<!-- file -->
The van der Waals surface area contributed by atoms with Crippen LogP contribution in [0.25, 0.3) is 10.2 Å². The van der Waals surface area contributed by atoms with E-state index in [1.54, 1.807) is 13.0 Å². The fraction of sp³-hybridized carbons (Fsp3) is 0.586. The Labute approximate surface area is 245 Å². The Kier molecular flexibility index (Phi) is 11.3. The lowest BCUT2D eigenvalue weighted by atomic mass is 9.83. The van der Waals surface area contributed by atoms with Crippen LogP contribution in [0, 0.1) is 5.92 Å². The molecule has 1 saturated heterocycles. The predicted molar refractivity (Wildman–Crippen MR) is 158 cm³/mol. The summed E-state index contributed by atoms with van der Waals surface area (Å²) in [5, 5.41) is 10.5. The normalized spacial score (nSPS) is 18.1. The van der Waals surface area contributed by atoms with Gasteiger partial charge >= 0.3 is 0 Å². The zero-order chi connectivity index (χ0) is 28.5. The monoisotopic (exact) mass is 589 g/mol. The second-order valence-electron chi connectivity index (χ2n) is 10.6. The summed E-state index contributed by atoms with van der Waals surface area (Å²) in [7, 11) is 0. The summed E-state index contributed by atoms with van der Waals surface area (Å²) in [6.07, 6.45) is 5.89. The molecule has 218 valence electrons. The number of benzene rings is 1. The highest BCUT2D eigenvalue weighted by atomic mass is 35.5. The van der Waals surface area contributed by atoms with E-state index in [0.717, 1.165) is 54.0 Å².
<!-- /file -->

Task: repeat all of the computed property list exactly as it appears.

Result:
The van der Waals surface area contributed by atoms with Crippen LogP contribution in [0.25, 0.3) is 10.2 Å². The van der Waals surface area contributed by atoms with E-state index in [1.54, 1.807) is 13.0 Å². The fraction of sp³-hybridized carbons (Fsp3) is 0.586. The Labute approximate surface area is 245 Å². The Kier molecular flexibility index (Phi) is 11.3. The lowest BCUT2D eigenvalue weighted by atomic mass is 9.83. The van der Waals surface area contributed by atoms with Crippen LogP contribution in [0, 0.1) is 5.92 Å². The molecule has 1 saturated heterocycles. The predicted molar refractivity (Wildman–Crippen MR) is 158 cm³/mol. The summed E-state index contributed by atoms with van der Waals surface area (Å²) in [5, 5.41) is 10.5. The normalized spacial score (nSPS) is 18.1. The van der Waals surface area contributed by atoms with Gasteiger partial charge >= 0.3 is 0 Å². The zero-order chi connectivity index (χ0) is 28.5. The monoisotopic (exact) mass is 589 g/mol. The second-order valence-electron chi connectivity index (χ2n) is 10.6. The summed E-state index contributed by atoms with van der Waals surface area (Å²) in [7, 11) is 0. The summed E-state index contributed by atoms with van der Waals surface area (Å²) in [6.07, 6.45) is 5.89. The molecule has 218 valence electrons. The number of benzene rings is 1. The highest BCUT2D eigenvalue weighted by atomic mass is 35.5. The van der Waals surface area contributed by atoms with E-state index in [0.717, 1.165) is 54.0 Å².